However, if you only make the minimum payment, you incur interest that adds to your balance, making the debt harder to pay off. This is why many people feel like they’re in a never-ending debt cycle. If you’re struggling to pay off debt, switching your variable-rate credit card debt to a fixed-term personal loan could help.
Benefits of using a personal loan to pay down credit card debt
There are many perks to rolling your credit card debts into one personal loan, especially if you can secure a lower interest rate than your credit card APR. Paying off debt with a lower interest rate can save you a lot of money monthly and on the life of the debt.
Many consumers find juggling multiple debts and bills overwhelming, and a personal loan can solve this problem. With a fixed-rate loan, you will know exactly how much you owe each month, how long you will be paying your loan and how much total interest you will pay. This method can help you pay off your debt faster, since there is a set end date. Credit cards are a revolving line of credit with a variable APR, making it hard to know when you will pay off your card in full.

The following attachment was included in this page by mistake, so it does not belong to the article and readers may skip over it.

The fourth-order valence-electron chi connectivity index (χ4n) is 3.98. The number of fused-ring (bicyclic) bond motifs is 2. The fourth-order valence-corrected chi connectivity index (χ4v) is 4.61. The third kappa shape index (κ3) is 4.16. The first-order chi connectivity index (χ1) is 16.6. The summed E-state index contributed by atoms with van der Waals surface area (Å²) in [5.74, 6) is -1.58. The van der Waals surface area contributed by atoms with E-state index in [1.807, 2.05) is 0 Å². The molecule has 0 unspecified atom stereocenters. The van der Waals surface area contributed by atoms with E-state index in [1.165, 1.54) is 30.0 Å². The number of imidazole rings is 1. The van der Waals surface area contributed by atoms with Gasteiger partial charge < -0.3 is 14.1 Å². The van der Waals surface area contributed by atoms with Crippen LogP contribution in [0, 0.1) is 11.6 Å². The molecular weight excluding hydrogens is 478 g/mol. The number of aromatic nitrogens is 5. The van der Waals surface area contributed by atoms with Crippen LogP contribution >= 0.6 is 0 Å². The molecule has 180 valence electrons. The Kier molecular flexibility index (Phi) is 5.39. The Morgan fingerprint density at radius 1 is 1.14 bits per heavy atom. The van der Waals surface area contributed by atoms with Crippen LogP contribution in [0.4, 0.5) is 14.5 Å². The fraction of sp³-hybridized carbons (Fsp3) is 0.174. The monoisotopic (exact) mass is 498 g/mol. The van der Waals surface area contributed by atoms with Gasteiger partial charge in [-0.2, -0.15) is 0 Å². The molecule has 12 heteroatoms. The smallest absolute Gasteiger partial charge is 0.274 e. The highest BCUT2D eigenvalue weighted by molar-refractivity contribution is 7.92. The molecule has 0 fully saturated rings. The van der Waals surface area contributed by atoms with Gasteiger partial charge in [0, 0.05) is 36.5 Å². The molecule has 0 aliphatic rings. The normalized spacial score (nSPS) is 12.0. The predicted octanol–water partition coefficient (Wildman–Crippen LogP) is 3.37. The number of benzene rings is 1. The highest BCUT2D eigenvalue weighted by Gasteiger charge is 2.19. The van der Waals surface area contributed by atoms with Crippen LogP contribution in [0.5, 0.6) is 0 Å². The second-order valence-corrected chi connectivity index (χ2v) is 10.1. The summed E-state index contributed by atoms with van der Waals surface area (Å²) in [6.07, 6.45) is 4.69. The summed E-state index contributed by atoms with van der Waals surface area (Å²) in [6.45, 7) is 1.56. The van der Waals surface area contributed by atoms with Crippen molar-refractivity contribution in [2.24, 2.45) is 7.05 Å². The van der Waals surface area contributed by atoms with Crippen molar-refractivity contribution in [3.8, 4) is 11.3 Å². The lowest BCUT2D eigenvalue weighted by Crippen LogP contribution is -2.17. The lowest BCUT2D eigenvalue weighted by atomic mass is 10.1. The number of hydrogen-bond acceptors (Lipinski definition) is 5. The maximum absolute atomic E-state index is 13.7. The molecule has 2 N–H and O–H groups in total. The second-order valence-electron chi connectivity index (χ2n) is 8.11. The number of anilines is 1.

Using a personal loan to repay credit card debt can also significantly increase your credit score, as long as you aren’t adding to your credit card debt while paying off your loan. Your FICO credit score is made up of five categories:
- Payment history
- Amounts owed
- Length of credit history
- New credit
- Credit mix
Payment history and amounts owed, which includes credit utilization ratio, together make up 65% of your credit score. Using a personal loan to repay your credit cards can improve both of these categories if you make on-time loan payments each month and lower your credit card balances (which reduces your credit utilization ratio).